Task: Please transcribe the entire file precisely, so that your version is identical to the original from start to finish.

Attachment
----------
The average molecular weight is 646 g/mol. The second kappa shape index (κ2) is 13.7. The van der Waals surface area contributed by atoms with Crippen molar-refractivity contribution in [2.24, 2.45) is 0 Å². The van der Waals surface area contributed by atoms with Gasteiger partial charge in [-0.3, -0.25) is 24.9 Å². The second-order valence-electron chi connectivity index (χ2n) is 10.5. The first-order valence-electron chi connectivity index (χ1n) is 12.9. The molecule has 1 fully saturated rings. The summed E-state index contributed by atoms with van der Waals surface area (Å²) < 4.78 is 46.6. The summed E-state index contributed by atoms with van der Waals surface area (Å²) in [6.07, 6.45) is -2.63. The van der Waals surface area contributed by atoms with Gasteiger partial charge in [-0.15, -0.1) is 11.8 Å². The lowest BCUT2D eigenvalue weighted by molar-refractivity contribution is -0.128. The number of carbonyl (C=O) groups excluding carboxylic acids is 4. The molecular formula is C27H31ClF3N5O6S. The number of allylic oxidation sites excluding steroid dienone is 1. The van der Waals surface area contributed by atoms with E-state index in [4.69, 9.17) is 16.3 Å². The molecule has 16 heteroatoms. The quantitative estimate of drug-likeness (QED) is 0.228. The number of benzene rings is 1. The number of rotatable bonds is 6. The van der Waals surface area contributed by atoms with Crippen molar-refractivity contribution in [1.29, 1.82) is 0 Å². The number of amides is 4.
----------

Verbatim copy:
The average molecular weight is 646 g/mol. The second kappa shape index (κ2) is 13.7. The van der Waals surface area contributed by atoms with Crippen molar-refractivity contribution in [2.24, 2.45) is 0 Å². The van der Waals surface area contributed by atoms with Gasteiger partial charge in [-0.3, -0.25) is 24.9 Å². The second-order valence-electron chi connectivity index (χ2n) is 10.5. The first-order valence-electron chi connectivity index (χ1n) is 12.9. The molecule has 1 fully saturated rings. The summed E-state index contributed by atoms with van der Waals surface area (Å²) < 4.78 is 46.6. The summed E-state index contributed by atoms with van der Waals surface area (Å²) in [6.07, 6.45) is -2.63. The van der Waals surface area contributed by atoms with Gasteiger partial charge in [-0.15, -0.1) is 11.8 Å². The lowest BCUT2D eigenvalue weighted by molar-refractivity contribution is -0.128. The number of carbonyl (C=O) groups excluding carboxylic acids is 4. The molecular formula is C27H31ClF3N5O6S. The number of allylic oxidation sites excluding steroid dienone is 1. The van der Waals surface area contributed by atoms with E-state index in [4.69, 9.17) is 16.3 Å². The molecule has 16 heteroatoms. The quantitative estimate of drug-likeness (QED) is 0.228. The number of benzene rings is 1. The number of rotatable bonds is 6. The van der Waals surface area contributed by atoms with Crippen molar-refractivity contribution in [1.29, 1.82) is 0 Å². The number of amides is 4.